Jørn Andersen is from the Climate Movement in Denmark – known as Klimabevægelsen. He is also part of the coordination group of the 12 December Initiative – a broad coalition of organisations preparing for the demonstration at the United Nations (UN) climate summit in Copenhagen on 12 December.
What preparations are being made for the protests in Denmark?
A whole range of organisations were already preparing their own interventions, but we felt we needed to unite for a huge protest where ordinary people could join us in creating a massive, loud and visible demonstration of the world’s will to act.
In December last year climate movements in Sweden, Denmark, Belgium and Britain, together with Friends of the Earth Europe, sent out an open invitation for a Global Day of Action demonstration in Copenhagen.
In March Klimabevægelsen invited anybody who was worried about the outcome of the UN climate talks to prepare for a broad-based demonstration.
The response was incredible. At the moment more than 40 organisations in Denmark and over 50 internationally are supporting the demonstration.
Uniting such a broad coalition around specific demands is not an easy task. But, we are all united on several things – the need for urgent and ambitious solutions based on global justice, and on social justice.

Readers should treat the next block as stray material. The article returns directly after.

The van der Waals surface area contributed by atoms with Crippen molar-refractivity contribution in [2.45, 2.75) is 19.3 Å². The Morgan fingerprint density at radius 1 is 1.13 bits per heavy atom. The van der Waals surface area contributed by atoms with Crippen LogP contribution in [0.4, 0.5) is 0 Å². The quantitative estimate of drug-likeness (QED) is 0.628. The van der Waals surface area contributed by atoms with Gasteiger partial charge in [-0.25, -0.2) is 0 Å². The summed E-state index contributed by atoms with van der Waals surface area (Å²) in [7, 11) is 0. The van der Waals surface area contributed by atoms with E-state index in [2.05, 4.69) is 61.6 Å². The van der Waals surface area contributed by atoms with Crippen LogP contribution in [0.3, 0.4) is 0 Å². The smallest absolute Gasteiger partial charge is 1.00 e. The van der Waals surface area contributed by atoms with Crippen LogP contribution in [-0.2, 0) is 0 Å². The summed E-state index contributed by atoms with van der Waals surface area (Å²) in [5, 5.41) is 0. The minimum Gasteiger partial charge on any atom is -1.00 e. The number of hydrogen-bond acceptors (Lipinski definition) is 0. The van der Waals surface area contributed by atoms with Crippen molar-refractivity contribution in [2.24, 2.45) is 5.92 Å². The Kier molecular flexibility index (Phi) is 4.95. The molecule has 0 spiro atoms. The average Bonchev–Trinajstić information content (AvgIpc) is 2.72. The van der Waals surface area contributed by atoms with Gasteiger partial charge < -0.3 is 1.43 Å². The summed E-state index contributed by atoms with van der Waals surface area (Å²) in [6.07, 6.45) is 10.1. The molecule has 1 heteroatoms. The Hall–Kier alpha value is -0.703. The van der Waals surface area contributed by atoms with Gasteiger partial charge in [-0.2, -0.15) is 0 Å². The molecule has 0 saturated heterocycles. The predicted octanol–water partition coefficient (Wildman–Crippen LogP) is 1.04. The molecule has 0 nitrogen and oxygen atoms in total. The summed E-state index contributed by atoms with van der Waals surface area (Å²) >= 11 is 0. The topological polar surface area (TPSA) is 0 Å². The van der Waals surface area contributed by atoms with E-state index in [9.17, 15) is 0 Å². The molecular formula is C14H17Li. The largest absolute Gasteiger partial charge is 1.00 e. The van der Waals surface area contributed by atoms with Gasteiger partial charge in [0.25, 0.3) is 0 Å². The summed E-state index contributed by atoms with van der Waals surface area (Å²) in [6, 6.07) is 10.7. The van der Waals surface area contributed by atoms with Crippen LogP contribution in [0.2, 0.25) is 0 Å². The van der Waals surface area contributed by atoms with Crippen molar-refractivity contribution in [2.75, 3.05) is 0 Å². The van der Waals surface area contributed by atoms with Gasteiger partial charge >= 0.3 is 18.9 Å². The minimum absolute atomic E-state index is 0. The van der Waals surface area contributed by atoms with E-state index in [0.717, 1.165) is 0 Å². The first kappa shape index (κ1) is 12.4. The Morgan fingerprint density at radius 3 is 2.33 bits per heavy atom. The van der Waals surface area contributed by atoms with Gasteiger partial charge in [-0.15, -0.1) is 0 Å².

So there is a main slogan, “Planet First – People First”. And there will be some specific demands that are not settled yet.
We have started local mobilisations in some cities in Denmark and we hope this will spread to all major cities.
Will there be demonstrations, counter-summits and other activities?
The main demonstration will leave from Parliament and will go as close as possible to the Bella Centre where the talks will take place.
There will be feeder demonstrations from Friends of the Earth and others before the main demo.
Cities outside Copenhagen will hold local demonstrations on 5 December. Århus and Odense already have demonstrations arranged. These will be built at the same time as mobilising for Copenhagen on 12 December.
There will be lots of actions throughout the summit period – from religious services to civil disobedience actions directed at the summit or major polluters.
During the summit there will be a Climate Forum 09 – an European Social Forum-like alternative summit with debates, exhibitions and teach-ins. The Climate Forum will decide on a declaration to be presented to negotiators as well as to participants in the demonstration.